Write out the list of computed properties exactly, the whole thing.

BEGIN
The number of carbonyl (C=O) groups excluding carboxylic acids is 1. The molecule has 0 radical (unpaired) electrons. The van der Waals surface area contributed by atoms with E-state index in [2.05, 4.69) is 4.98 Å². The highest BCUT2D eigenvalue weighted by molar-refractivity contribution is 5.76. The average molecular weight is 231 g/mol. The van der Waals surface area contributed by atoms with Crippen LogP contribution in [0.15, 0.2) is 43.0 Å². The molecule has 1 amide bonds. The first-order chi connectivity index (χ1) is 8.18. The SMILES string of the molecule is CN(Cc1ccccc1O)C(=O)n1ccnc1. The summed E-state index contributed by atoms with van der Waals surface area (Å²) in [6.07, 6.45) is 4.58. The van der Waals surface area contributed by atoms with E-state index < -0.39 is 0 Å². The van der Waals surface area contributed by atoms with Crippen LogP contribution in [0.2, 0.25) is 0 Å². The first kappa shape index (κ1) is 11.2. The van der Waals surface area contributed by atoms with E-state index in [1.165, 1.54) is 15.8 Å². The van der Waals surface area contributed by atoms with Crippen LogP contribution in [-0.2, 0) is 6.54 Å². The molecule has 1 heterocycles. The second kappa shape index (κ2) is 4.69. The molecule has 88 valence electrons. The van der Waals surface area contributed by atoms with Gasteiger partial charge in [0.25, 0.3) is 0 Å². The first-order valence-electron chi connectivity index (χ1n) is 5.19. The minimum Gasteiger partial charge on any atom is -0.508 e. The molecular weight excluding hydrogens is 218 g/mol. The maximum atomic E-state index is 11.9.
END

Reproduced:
The number of carbonyl (C=O) groups excluding carboxylic acids is 1. The molecule has 0 radical (unpaired) electrons. The van der Waals surface area contributed by atoms with E-state index in [2.05, 4.69) is 4.98 Å². The highest BCUT2D eigenvalue weighted by molar-refractivity contribution is 5.76. The average molecular weight is 231 g/mol. The van der Waals surface area contributed by atoms with Crippen LogP contribution in [0.15, 0.2) is 43.0 Å². The molecule has 1 amide bonds. The first-order chi connectivity index (χ1) is 8.18. The SMILES string of the molecule is CN(Cc1ccccc1O)C(=O)n1ccnc1. The summed E-state index contributed by atoms with van der Waals surface area (Å²) in [6.07, 6.45) is 4.58. The van der Waals surface area contributed by atoms with E-state index < -0.39 is 0 Å². The van der Waals surface area contributed by atoms with Crippen LogP contribution in [0.2, 0.25) is 0 Å². The first kappa shape index (κ1) is 11.2. The van der Waals surface area contributed by atoms with E-state index in [1.165, 1.54) is 15.8 Å². The van der Waals surface area contributed by atoms with Crippen LogP contribution in [-0.2, 0) is 6.54 Å². The molecule has 1 heterocycles. The second kappa shape index (κ2) is 4.69. The molecule has 88 valence electrons. The van der Waals surface area contributed by atoms with Gasteiger partial charge in [0.25, 0.3) is 0 Å². The first-order valence-electron chi connectivity index (χ1n) is 5.19. The minimum Gasteiger partial charge on any atom is -0.508 e. The molecular weight excluding hydrogens is 218 g/mol. The maximum atomic E-state index is 11.9.